Bettor analytics; Better democracy

March Madness and election year politics place BI tools in hands of the people

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It's an election year in the United States. It's also time for the nation's annual college basketball "March Madness" event. Both contests bring out the data geeks who claim to have the best predictions about which side will take first place; whether it's hardball politics on the podium or roundball on the hardwood, understanding the troves of Big Data involved gives the smart money the best insights into who will win and lose.

As a citizen of Great Britain, I do not take sides in either contest. However, I am rather partial to the data geeks who, increasingly, are helping democratize the use of analytics in daily life. By exposing the average citizen to the value of analytics, these data geeks are not just improving the public's understanding of their world, they are fostering an interest in the field at a time when we need more analytics experts.

For example, computer scientists at the University of Illinois have created a Web site that uses analytics to help college basketball fans pick the most likely winners in the NCAA Men's Basketball Tournament. At the same time, the New York Times has hired a well-known psephologist to write a regular blog about Big Data and politics. Both efforts not only raise awareness of the use of data in our lives, they underscore the accuracy analytics brings to an event before any hoops are shot or votes are cast. They show, with reliable track records, that using analytics can improve your understanding of not just the past, but of the future as well. That's very appealing.

Hollywood also gave a boost to understanding analytics when it touted the sports movie Moneyball as an Oscar contender for Best Picture at this year's Academy Awards. The movie raked in more than $100 million in ticket sales where a few million filmgoers witnessed Brad Pitt's character discuss the importance of analytics in picking the best ballplayers for the least cash, a classic business intelligence decision process. As a Tinseltown flack might say about analytics, "You can't buy that kind of publicity."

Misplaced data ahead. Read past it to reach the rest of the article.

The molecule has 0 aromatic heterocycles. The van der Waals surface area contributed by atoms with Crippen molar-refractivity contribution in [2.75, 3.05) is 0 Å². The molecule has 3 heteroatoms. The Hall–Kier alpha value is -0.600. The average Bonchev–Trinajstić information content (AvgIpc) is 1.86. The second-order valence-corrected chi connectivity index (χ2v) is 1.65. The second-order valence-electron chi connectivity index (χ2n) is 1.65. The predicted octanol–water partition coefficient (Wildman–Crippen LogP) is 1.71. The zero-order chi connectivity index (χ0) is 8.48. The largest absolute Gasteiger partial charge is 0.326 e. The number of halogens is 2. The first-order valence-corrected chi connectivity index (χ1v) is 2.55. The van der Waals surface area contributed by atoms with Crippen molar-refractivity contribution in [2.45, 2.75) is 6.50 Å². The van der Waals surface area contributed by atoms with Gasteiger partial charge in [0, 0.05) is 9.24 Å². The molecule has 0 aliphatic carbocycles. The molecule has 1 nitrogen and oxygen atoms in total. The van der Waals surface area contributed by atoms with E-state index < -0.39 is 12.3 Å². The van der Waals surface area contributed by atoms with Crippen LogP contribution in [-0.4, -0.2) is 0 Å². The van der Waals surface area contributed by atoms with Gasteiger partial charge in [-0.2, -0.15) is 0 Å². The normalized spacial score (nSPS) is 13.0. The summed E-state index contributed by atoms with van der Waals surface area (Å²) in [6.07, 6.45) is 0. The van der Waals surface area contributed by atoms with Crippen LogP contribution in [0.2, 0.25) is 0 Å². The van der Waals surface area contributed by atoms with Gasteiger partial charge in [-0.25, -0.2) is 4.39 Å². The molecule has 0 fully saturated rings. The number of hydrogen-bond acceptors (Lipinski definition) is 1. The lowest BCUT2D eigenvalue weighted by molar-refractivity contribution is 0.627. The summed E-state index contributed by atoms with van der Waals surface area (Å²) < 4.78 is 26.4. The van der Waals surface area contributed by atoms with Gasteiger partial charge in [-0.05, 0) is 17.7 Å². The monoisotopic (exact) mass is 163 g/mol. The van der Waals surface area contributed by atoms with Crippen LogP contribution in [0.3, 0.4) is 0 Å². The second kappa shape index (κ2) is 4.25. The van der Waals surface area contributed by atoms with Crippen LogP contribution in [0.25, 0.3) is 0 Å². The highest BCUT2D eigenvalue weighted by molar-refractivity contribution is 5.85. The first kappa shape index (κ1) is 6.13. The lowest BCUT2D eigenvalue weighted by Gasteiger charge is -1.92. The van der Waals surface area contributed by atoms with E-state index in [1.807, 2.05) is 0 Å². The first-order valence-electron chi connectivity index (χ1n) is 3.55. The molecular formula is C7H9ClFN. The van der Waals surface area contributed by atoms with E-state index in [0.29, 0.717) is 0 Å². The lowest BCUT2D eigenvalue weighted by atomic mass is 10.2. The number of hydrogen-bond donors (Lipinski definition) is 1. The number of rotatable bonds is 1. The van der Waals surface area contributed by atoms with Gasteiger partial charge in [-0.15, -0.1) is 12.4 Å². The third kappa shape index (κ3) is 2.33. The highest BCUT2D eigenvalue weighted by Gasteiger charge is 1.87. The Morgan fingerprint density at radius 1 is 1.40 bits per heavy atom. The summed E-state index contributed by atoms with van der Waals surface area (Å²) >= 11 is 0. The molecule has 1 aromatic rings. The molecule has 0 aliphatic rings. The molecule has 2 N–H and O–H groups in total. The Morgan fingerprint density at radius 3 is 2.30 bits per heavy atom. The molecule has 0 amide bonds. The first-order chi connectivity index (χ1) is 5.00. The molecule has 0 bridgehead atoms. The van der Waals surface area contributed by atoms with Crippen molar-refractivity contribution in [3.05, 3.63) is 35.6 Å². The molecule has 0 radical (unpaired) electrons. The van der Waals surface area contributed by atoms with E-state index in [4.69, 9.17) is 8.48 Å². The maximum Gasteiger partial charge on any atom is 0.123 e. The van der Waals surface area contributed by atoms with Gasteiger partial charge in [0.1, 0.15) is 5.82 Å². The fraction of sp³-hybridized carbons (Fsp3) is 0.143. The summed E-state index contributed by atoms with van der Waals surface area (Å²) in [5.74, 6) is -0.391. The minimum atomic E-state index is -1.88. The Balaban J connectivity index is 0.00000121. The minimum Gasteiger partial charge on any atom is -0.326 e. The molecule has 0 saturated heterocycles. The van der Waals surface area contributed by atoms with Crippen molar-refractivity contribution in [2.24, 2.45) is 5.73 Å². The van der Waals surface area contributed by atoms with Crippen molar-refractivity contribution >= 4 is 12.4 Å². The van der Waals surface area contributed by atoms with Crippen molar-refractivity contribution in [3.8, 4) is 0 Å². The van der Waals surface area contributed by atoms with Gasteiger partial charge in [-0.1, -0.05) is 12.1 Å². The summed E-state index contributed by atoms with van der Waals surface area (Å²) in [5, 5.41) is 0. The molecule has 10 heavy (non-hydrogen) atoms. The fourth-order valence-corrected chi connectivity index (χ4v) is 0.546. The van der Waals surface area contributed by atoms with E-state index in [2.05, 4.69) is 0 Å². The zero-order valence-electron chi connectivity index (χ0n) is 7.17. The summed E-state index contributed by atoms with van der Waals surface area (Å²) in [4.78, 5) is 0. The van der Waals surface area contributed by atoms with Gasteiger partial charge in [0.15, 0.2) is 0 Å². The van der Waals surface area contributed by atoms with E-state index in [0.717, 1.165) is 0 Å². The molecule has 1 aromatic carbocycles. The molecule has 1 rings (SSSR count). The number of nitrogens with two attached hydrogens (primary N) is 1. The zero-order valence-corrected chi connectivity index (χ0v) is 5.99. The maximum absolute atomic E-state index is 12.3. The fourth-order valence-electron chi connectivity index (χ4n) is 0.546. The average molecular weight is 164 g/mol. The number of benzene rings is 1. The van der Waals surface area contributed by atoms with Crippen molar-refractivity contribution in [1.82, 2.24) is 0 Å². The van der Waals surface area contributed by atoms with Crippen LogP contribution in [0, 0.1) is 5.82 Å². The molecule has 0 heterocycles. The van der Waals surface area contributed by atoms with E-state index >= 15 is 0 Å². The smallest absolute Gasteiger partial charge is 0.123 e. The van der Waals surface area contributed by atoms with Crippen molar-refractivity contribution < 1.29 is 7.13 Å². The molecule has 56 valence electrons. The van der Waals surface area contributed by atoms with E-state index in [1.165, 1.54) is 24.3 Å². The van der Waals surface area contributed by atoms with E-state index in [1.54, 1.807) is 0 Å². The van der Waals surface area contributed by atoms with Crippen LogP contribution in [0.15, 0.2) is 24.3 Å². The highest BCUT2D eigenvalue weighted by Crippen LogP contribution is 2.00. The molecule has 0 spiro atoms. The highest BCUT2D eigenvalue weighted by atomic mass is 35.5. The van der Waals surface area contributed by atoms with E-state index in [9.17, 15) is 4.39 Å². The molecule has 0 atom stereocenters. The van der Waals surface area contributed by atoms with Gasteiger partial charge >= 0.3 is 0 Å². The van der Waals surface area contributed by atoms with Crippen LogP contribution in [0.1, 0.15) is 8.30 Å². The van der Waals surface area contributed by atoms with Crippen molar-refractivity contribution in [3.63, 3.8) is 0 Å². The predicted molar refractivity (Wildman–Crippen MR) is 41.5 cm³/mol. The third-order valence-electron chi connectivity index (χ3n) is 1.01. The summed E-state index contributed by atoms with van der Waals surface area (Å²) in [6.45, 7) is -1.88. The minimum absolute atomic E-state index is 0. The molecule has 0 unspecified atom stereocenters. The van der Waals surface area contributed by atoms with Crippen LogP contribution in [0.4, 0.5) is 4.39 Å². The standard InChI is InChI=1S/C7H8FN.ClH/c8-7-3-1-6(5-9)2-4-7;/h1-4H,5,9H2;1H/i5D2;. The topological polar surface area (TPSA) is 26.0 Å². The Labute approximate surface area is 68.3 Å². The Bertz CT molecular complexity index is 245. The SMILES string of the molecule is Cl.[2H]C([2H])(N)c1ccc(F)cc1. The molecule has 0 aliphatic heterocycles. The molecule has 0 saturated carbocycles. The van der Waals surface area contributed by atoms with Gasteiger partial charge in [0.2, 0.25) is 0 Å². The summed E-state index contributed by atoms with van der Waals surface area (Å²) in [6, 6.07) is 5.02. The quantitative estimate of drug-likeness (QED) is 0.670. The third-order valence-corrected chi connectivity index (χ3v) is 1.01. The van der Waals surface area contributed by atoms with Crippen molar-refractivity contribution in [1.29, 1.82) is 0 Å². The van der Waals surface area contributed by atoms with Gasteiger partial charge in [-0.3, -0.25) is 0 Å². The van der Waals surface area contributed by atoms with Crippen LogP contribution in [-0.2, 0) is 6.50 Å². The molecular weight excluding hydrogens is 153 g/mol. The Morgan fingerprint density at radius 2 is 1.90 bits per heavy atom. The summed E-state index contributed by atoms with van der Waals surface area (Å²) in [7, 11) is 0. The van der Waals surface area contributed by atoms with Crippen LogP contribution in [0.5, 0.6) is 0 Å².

More important than high-profile exposure of analytics to wider audiences is encouraging the broader use of the technology. Arguably, no one has done a better job at putting BI tools into the hands of everyday people than Google. In addition to publishing blogs and articles aimed at small business users to help them exploit their own business data, it has posted ten, simple how-to videos targeting analytics tyros. Like the tools themselves, Google offers the instructive videos for free.

I suspect that the current popular interest in analytics will continue because data increasingly has become intertwined with our modern lives. More than ever, we see ourselves and our actions in the context of data. And I hope the hype that Hollywood movies, election cycles, and sporting events bring to the technology translates into genuine interest among younger people to study the underlying math in analytics. As we all know from the now-famous McKinsey report on Big Data, we face a shortfall of hundreds of thousands of analysts, data-savvy managers, and analytics experts in the coming years -- a shortfall that could put many enterprises at a competitive disadvantage.

Without attracting more young people to the field, the competition for the few skilled practitioners available will become heavily weighted in favor of only the largest and wealthiest organizations. But if all of this recent publicity does, indeed, spur more students to major in mathematics and statistics, the building blocks of analytics, then the democratization of analytics will have been a great success at more than just the box office.

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